Fifth and finally, the only reported studies that showed that supplements (antioxidants) increased cancer growth are those where individual, synthetic vitamins were taken at high doses (in effect, the supplements acted like drugs.) There are no valid studies in people or pets that show the use of supplements and diets, when properly prescribed and used under medical supervision, made the cancer worse or interfered with conventional treatments (there are numerous studies as well as my own clinical experience that show the exact opposite.)
In conclusion, all of the evidence we have, both in vitro (test tubes) and in vivo (living patients) show that properly prescribed antioxidants increase the death and reduce the spread of cancer cells. In other words, most patients benefit from antioxidant therapy and doctors should prescribe them for most if not all of their cancer patients to improve their prognoses.
This week there is a focus on cancer in people, so I thought I’d share my thoughts on cancer in cats.
While I don’t regularly see cancer in cats as much as I do in dogs, cats certainly can and do develop various forms of cancer. In my integrative medicine practice, the three most common types of cancer I see are squamous cell carcinoma (SCC,) lymphoma (LSA,) and vaccine associated sarcoma (VAS.)
Squamous cell carcinoma (SCC)
Squamous cell carcinoma is the most common feline skin cancer that I see in practice. It can occur anywhere on the body (as skin cells are squamous cells) but is usually found in the mouth, on the nose, and on the tips of the ears. Because it is a cancer that can be induced and exacerbated by ultraviolet light, light haired outdoor cats are more commonly affected with involvement of the tips of the ears and the nose.
Squamous cell carcinoma occurring in the mouth of cats is easy to diagnose but is often not found until later in the course of the disease when the cancer has become more aggressive and more difficult to treat or cure. I have found this cancer in the oral cavity of cats who were acting normally but presented for a routine dental cleaning (again showing the importance of regular dental cleanings done under anesthesia!;) the tumor was found on the gums, palate, or tongue when the teeth were being cleaned.
Clinical signs of SCC include any erosive or ulcerative skin disease, especially an erosion that does not heal within a few weeks despite proper therapy. Lesions of the well-known feline eosinophilic granuloma complex may be mistaken for SCC; any eosinophilic lesions which do not resolve with proper therapy should be biopsied to rule out the presence of SCC.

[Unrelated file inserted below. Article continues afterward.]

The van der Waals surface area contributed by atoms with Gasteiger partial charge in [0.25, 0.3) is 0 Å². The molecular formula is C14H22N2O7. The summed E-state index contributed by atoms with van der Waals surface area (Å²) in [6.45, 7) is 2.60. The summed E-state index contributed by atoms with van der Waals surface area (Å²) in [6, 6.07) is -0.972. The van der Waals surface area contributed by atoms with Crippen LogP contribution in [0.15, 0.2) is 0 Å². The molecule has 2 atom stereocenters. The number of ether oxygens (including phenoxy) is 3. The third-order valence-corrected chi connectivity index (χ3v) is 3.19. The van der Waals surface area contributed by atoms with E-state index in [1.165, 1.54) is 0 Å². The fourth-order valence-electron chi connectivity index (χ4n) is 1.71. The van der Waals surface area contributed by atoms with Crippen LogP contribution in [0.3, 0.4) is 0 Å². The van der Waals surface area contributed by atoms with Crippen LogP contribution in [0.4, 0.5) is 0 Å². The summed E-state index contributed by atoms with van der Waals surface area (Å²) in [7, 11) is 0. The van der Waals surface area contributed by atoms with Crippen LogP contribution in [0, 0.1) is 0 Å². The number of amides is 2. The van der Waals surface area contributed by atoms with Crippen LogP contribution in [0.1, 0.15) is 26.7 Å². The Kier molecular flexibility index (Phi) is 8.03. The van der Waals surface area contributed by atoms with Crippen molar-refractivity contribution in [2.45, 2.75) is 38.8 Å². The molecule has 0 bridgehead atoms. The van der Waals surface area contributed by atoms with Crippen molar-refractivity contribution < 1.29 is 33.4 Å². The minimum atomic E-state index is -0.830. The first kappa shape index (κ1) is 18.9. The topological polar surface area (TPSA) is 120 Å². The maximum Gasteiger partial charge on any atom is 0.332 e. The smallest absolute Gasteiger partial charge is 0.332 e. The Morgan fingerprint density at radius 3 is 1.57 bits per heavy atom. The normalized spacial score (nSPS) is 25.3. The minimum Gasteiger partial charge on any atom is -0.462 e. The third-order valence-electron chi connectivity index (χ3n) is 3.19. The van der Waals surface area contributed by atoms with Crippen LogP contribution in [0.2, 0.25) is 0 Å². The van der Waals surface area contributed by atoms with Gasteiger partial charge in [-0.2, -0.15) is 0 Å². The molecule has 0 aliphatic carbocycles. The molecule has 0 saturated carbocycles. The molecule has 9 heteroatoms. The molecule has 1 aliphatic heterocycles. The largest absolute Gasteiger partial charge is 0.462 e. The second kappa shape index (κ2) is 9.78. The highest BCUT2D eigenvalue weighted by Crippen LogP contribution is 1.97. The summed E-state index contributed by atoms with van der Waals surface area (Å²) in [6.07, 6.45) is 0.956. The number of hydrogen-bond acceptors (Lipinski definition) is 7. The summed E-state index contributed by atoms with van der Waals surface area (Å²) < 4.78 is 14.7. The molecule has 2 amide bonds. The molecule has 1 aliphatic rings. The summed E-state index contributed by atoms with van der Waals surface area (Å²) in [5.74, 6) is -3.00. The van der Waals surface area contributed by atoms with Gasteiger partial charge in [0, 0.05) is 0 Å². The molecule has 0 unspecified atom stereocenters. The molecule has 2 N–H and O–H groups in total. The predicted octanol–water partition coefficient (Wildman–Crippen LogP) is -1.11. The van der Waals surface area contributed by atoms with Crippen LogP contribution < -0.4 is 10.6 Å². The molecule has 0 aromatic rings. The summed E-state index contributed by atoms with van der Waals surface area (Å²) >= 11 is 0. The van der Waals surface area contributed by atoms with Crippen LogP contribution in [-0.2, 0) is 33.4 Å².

Clinical signs of SCC in the oral cavity can include reduced appetite, reluctance to eat on the affected side of the mouth, drooling, bloody discharge in the mouth, and a foul odor from the mouth. As previously mentioned, this form of SCC is often not diagnosed until the oral cavity is examined for another reason such as a dental cleaning.
If diagnosed early, squamous cell carcinoma can be cured. Small lesions on the tips of the ears can be removed surgically. Lesions on the nose might be cured with surgery if they are not too large. Larger lesions might be controlled or even cured with radiation therapy or cryotherapy (freezing the lesion.) Lesions of the oral cavity that are small and caught early might also be cured surgically or with radiation therapy. However, since most of these lesions are not diagnosed until they become aggressive, treatment is often palliative until the cat is euthanized due to a poor quality of life.
Integrative therapy using specific herbs and homeopathics may also help to control SCC. I have the best results when treating pets with cancer by combining both natural therapies and conventional therapies.
Lymphoma occurs when normal lymphocytes, white blood cells that are important in the immune system, become cancerous. There are several forms of lymphoma, and each form refers to the body system affected. In kittens and young cats, mediastinal lymphoma is more common. Cats with this form of lymphoma develop a solid tumor in the chest cavity. Cats with generalized lymphoma can develop tumors anywhere in their bodies; most commonly they develop in the kidneys, nervous system (especially spinal cord) and eyes. The alimentary form of lymphosarcoma, the most common form that I see in practice, develops in the gastrointestinal system. This form of LSA often develops after chronic and unsuccessfully treated inflammatory bowel disease (IBD,) reinforcing the need for prompt diagnosis and treatment of all cats with IBD.